When I got home I got busy and asked for help from some of my community friends.
Molly was my first guest and wrote about how blogging and using social media allows her family to know what is happening with her body while also creating online conversations with others. She also talked about joining communities and summits.
- My take-away: I am definitely no Molly when it comes to social media, she is AMAZING, but I do my little part in sharing with others. I had hoped I would feel more comfortable sharing more RA related topics on my personal Facebook account, but I have decided that I like having a little place in my life carved out for things that are focused more on my family and the happiness I gain from them rather than on RA. I have a blogger page to share RA information. I have definitely tried to improve my voice in the community since reading Molly's advice and I am glad I have. I enjoy this and feel empowered by others.
- My take-away: I think I can do this pretty easily. If I am posting a picture on Facebook of my family and feel it somehow relates to RA or Chronic Illness, I can use a hashtag to represent that. I'm also trying to use Twitter more, even if I am a bit Twitter challenged, where these hashtags seem more natural.
Sallie has become part of the community by reading blogs and like Molly, joining health communities. Sallie joined a campaign at work where she was able to share her disease while also helping other organizations set up similar campaigns.
- My take-away: One of Sallie's colleagues posted on Facebook that she wasn't aware of the difficulty Sallie experiences but after a difficult pregnancy, she has more understanding for Sallie. This left a huge impression on me. By sharing my disease, I am not only helping others learn about my disease, but I am helping others to have more empathy towards EVERYONE that surrounds them. We each have challenging lives with stress, anxiety, illness, financial and relationship issues. By sharing that I am having a tough day, perhaps I am opening up someone's eyes to the fact that just because a person may look fine and is smiling, it doesn't mean everything is hunky dory.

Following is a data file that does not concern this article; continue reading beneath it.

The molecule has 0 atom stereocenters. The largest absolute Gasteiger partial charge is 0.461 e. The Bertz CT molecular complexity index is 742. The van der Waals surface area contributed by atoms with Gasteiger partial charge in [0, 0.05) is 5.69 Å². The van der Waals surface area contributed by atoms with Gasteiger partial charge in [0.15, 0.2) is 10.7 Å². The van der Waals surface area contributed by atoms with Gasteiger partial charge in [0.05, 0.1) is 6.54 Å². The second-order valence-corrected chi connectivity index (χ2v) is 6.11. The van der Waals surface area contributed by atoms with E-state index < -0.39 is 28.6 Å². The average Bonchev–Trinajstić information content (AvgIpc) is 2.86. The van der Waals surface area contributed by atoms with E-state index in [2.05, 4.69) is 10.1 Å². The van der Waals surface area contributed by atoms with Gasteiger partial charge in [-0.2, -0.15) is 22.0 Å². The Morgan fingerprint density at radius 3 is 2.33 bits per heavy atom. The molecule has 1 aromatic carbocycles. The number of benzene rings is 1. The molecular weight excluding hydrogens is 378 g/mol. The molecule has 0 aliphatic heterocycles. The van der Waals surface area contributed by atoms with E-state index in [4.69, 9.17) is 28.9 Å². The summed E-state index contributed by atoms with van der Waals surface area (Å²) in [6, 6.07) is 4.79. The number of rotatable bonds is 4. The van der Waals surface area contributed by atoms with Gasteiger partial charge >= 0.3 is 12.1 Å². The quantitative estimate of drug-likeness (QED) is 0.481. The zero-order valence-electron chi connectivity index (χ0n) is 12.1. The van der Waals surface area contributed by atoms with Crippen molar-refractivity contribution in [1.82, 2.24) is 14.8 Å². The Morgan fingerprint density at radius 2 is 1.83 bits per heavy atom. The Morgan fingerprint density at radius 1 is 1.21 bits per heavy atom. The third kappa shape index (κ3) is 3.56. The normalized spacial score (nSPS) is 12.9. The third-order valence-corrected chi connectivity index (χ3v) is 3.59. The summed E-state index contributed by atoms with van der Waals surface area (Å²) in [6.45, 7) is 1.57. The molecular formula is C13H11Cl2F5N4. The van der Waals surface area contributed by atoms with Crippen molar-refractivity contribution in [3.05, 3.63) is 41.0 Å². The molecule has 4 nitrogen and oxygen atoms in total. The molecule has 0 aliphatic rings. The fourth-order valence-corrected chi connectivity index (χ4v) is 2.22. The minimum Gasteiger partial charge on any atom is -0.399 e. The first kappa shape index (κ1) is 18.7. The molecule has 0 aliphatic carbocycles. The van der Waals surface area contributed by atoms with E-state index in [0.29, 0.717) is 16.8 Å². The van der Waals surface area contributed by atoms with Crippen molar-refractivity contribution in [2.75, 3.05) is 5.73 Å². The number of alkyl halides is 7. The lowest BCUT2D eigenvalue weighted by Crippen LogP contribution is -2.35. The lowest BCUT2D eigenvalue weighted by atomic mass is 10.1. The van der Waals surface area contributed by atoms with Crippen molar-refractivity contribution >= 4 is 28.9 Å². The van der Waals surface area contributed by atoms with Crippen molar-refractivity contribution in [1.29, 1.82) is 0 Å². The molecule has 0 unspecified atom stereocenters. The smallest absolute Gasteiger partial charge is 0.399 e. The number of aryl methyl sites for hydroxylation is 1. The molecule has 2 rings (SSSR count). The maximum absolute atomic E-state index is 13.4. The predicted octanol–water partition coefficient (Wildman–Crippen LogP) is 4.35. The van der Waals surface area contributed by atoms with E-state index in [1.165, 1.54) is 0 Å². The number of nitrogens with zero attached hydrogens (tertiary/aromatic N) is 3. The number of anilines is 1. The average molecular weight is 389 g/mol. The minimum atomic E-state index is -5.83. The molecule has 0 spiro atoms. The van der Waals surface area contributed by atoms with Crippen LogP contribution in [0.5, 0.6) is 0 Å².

Lene, being in a wheelchair, is naturally sharing her disease outside of her blog all the time just by living life. What I really liked is when she said, "Kids will freely ask me questions and once the questions have been answered, move on to other things."
- My take-away: When I am having a flare and it is obvious something is going on, I am going to make a conscious effort to use a more kid-like mentality that if I share, people will move on. (I don't like a lot of attention when I am in pain.) But as Lene said, "I believe that we are taught to avoid the unusual, such as people with a disability." I have definitely noticed this when I have had a serious limp, people want to look away, yet they can't. Maybe by breaking the ice and sharing what is going on with me rather than letting people just wonder, I can open the lines of communication about disability.
Overall, this last month of reflecting on how I can better share my disease outside my blog has been powerful. I have had to really look closely at who I am, what I am comfortable sharing and doing, and what makes the most sense for me. At HealtheVoices16, I felt anxiety the first night sitting in my hotel. But as I met new friends with various illnesses, I realized that in my own quiet way, I am making a difference. I felt I belonged. My way might not be as powerful as others or reach the same numbers of people, but that really isn't who I am. It was when I bought an RA t-shirt this month thinking it would be an easy way to share my disease outside my blog that I realized I am trying too hard. Wearing an RA t-shirt isn't me. I have to live my disease the way I live my life, quietly and on terms that make me feel 100% comfortable. How and when I share will be on ongoing decision I make at the time.
Disclaimer: While all thoughts and opinions are my own, my travel expenses were paid for by Janssen.